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Myth

Myth is the story of Phoebe, a young orphan turned thief unraveling her supposed destiny and learning just how easily a gentle heart can be manipulated by those who rule in the dark as she fights the mysterious Other and restores the Myth Sword to its former glory. Myth is like if She Ra meets Madoka meets Bojack. 

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His hands trailed down Ysen’s sides, moving underneath his shirt so he could touch his skin. He loved you, Tuhor. He loved you and he meant it, maybe more than Pasche, more than anyone who ever said it before her. He loved you in the dangerous way of a person who has never really been loved at all, and it’s almost terrible to watch because the reality of love could never be held up to this ever again.

And someday it would all go wrong and you know it because you’ve seen it, old man. You remember what it’s like to love someone in a dangerous way. You remember what happens afterward, too. But when Tuhor looked up at Ysen and his careful (real) smile, the way he spoke – the soldier picked up his head and kissed him anyway.

“Hey,” he said, quieter than before and strangely unsure. “I got you.” I got you: and I’m keeping you, too.

An enormous thank-you to each and every person who came to the anniversary fight night. We’d expected a large turnout, but the actual numbers were easily more than twice what we’d anticipated. We were blown away for sure, and still are.

The event was an overwhelming success, and I don’t think it could have been so without the assistance of a number of people. Most notably, Jude Paw (@dat-paw) put his incredible GIF skills to use for the RISK fight profiles, resulting in the series of member features you’ve likely seen at numerous points throughout the past week. Thanks also to Mirazu Ysen from our good friends at <<GARTS>> - the basement design was his sole creation, and I don’t know how we would have been able to accommodate our many guests without him.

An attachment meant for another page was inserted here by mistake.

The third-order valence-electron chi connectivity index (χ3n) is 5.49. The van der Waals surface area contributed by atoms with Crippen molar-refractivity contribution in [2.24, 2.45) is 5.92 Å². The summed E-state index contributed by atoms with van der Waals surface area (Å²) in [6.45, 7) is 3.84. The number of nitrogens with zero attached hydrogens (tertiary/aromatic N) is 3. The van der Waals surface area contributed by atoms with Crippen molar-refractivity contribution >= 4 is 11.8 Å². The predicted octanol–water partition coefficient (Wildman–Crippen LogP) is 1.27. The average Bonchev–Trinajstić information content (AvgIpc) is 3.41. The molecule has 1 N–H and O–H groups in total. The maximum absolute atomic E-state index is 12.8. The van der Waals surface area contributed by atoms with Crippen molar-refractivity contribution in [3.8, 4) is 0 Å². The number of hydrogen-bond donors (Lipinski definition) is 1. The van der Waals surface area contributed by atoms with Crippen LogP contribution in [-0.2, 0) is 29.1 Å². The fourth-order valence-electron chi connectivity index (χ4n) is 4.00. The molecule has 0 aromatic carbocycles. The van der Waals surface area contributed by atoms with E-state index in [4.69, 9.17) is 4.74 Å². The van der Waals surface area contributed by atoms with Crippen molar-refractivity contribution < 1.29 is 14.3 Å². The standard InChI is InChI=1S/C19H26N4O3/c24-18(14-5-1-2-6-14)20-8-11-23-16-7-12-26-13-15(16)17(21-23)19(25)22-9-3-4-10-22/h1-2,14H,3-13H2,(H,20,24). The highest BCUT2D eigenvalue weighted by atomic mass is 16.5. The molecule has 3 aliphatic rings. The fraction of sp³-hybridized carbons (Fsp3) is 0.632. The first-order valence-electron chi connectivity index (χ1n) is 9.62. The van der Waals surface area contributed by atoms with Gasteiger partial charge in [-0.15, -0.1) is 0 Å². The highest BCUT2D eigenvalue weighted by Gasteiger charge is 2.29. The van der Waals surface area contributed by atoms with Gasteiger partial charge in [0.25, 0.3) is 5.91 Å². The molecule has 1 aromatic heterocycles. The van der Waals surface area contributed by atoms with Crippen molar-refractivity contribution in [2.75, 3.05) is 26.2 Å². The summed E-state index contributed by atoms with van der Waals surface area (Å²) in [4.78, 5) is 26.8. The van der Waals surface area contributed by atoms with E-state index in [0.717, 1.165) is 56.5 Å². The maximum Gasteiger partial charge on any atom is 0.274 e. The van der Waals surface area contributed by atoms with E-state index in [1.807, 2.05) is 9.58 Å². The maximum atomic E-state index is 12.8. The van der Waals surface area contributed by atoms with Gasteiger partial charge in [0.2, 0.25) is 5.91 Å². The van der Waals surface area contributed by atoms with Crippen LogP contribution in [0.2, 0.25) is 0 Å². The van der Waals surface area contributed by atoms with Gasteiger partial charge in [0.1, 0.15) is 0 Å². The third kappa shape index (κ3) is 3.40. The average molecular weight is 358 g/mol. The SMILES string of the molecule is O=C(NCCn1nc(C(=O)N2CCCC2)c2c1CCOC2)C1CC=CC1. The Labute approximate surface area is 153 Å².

And of course, to all Riskbreakers. It’s been far, far more than a pleasure knowing you, regardless of how long you’ve been in the company. It has been nothing short of a gift. Two years is a long time, and you’ve helped us get there just by being yourself.

But on behalf of all of us, I’d like to send out our love to all of our friends and neighbors. Happy two years, and here’s to longer still.

infiniteprobabilities-deactivat  asked:

Does Tuhor ever pop The Question to Ysen, and if so how

It wasn’t like before. With Pasche, he knew from the moment he saw her that he wanted to marry her — to build a home with her, to make a life. With Ysen it was different. It came slowly. He watched him grow away from a boy seeking comfort into something else, still scared, but a little more worldly then before. Tuhor didn’t doubt his love for the rattataki, but he wasn’t foolish enough to ever expect it to last.

They were sitting underneath an awning on one of the upper levels of Coruscant. It had been raining for an hour and the taxis were slow; Ysen went from sulking at one edge of the bench while he looked at his datapad to being tucked underneath Tuhor’s jacket, his face pressed against the old man’s neck.

“It’s cold,” he complained without really meaning much.

Tuhor looked down at him, his mouth brushing up against Ysen’s pale temple. “You want my jacket?” Something caught him in his gut and left him watching Ysen after the boy wrinkled his nose.

“No. It smells like those shitty cigarettes you smoke.” But he used the edge of Tuhor’s jacket all the same, shielding the screen of his datapad from the rain. The old man didn’t reply right away. He trailed his hand over Ysen’s back, slow and easy; he watched the blue tinted reflection of the datapad on the rattataki’s tattooed face.

Here you are, old man. Not really where you expected yourself to be. Dating a kid half your age, back in the military with a desk job and a title you hated to show for it all.

But for the first time in Tuhor’s life, he understood the meaning of content.

“Ysen,” he said. The rattataki didn’t look up from the datapad, but Tuhor knew he was listening.

“Marry me.”

Ysen’s body went rigid, his pierced finger tense over the datapad’s display. What? He meant to say it, but it didn’t come out. Instead, he just looked up at the old man (his old man), with an expression gone from childish irritation to one of adult shock. Tuhor wasn’t sure how to read it; angry or surprised or wanting, all of it, any of it—

“Marry me,” he said again, and the old man’s voice sounded real. This is what feeling happy was like. How did he not notice it before. “Pl–”

“Are, are you–” Ysen said, startled. His eyes were wide (are you joking? you aren’t joking are you) He felt like his heart was going to burst.

Ysen launched off the bench and flung his arms around Tuhor, his breath hitching as he kissed him, launching them both into the rain. “Yeah,” he said, his voice muffled against the collar of Tuhor’s shirt. “Yeah, uh– yeah. Yes.” Yes. The soldier felt his whole world go still when he curled his arms around the boy, reeling. Don’t give it up, old man. Not this time.